China’s Uyghur region has the highest prison rate in the world

A region in western China may have the highest known imprisonment rate in the world.

The area is called Konasheher County. It is in the Xinjiang Uyghur Autonomous Region of China. Nearly one in 25 people in the county have been sentenced in prison on terrorism-related charges.

Most of the county’s population is Uyghur, a predominantly Muslim and Turkish ethnic minority. Associated Press reporters received and reviewed a list with the names of more than 10,000 Uyghurs sent to Konasheher prison. A Xinjiang expert received the list from an anonymous source. The source is a self-proclaimed member of China’s Han Chinese majority “opposed to the Chinese government’s policy in Xinjiang”. The list was given to the AP by Abduweli Ayup, a Uyghur language specialist living in exile in Norway.

The AP confirmed the list in discussions with eight Uyghurs who recognized 194 people on the list. The AP also reviewed legal opinions, recordings of phone calls with Chinese officials, and verification of addresses, birthdays and ID numbers.

The list of names

In recent years, China has made a serious repression on the Uyghurs, which he described as a war on terrorism. The list represents the size of the Chinese government’s campaign that sent a million or more people to internment camps and prisons.

The list also confirms what families and rights groups have been saying for years: China depends on a system of long-term imprisonment to harshly control Uyghurs.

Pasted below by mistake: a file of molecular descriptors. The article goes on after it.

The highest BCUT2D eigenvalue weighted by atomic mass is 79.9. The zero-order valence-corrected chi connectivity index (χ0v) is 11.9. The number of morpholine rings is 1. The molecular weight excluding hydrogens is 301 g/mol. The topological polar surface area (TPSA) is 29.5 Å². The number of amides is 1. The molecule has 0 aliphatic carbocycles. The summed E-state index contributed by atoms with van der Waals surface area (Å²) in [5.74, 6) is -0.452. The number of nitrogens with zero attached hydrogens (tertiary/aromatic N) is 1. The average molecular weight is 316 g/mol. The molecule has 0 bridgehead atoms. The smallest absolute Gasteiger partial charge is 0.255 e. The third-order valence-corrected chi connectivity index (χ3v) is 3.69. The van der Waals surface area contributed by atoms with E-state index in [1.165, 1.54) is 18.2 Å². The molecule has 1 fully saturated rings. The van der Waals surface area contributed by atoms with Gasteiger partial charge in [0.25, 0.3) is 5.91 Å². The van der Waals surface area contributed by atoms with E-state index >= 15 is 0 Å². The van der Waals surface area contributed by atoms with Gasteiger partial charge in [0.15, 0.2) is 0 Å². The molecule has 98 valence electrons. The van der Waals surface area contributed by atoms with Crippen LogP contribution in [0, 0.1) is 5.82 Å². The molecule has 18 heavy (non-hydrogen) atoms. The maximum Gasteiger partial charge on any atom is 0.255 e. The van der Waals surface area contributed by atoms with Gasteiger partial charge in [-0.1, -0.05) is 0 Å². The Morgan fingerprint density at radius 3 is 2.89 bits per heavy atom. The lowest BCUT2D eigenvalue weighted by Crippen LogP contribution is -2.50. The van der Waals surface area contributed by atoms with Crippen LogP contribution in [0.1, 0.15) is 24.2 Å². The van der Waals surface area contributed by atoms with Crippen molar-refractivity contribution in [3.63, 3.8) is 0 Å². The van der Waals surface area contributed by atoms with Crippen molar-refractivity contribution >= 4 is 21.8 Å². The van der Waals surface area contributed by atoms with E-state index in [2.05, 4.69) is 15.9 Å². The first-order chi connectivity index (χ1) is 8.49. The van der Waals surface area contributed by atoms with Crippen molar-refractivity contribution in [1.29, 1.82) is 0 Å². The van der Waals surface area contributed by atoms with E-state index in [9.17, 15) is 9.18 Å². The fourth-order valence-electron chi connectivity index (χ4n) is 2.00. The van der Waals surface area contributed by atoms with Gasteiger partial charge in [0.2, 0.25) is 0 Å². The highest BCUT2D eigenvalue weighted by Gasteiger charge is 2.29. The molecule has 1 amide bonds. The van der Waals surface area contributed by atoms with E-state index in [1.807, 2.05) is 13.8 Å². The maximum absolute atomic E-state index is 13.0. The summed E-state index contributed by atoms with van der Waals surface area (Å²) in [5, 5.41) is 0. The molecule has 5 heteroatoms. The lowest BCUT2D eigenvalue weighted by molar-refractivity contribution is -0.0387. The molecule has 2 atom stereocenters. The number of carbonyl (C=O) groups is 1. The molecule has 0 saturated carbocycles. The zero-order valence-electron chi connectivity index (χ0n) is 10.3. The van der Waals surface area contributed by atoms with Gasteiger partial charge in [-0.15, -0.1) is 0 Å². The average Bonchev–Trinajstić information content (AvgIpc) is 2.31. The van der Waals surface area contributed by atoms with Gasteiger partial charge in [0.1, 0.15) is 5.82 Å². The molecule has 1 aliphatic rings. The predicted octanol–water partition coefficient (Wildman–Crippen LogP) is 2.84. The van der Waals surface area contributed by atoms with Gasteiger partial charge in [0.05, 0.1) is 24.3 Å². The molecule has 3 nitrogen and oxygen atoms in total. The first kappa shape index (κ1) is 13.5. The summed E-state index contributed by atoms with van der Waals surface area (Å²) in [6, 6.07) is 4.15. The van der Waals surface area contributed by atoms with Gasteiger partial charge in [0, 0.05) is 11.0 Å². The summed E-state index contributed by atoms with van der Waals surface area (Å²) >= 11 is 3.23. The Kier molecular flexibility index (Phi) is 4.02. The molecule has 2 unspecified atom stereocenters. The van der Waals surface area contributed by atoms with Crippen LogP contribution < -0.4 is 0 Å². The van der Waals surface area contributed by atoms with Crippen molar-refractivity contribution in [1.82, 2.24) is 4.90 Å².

Following strong international criticism, Chinese authorities in 2019 announced the closure of short-term internment camps where Uyghurs were held without charge. However, thousands of Uyghurs remain in prison for years on what experts say are bogus terrorism charges.

Uyghur farmer Rozikari Tohti was known as a soft-spoken, family-loving father of three. He had little interest in religion. His cousin, Mihrigul Musa, was shocked to find that Tohti had been detained for five years for “religious extremism”.

“I never thought he would be arrested,” said Musa, who now lives in exile in Norway. “If you saw him, you would feel the same.”

From the list, Musa discovered that Tohti’s younger brother, Abilikim Tohti, had also been sentenced to seven years in prison for “assembling the public for to bother social order.” Tohti’s neighbour, a farmer named Nurmemet Dawut, was sentenced to 11 years in prison on the same charges.

Prison terms in Konasheher County ranged from two to 25 years, with an average of nine years, according to the list.

In this November 4, 2017 photo, Uyghur security personnel patrol near the Id Kah Mosque in Kashgar, western China’s Xinjiang region.

Allegations of terrorism, extremism

The list offers the broadest and most detailed look yet at who is in prison in Xinjiang. This does not include people facing regular criminal charges. Rather, it focuses on offenses related to terrorism, religious extremism or the unclear charges traditionally used against political dissidents. This means that the actual number of people imprisoned is most likely higher.

But even at a low estimate, Konasheher County’s imprisonment rate is more than 10 times that of the United States. It is also more than 30 times higher than rates in China as a whole.

Darren Byler is an expert on Xinjiang’s mass imprisonment system. He said most of the arrests were outside the law, with people detained for having family members overseas or for downloading certain mobile phone apps.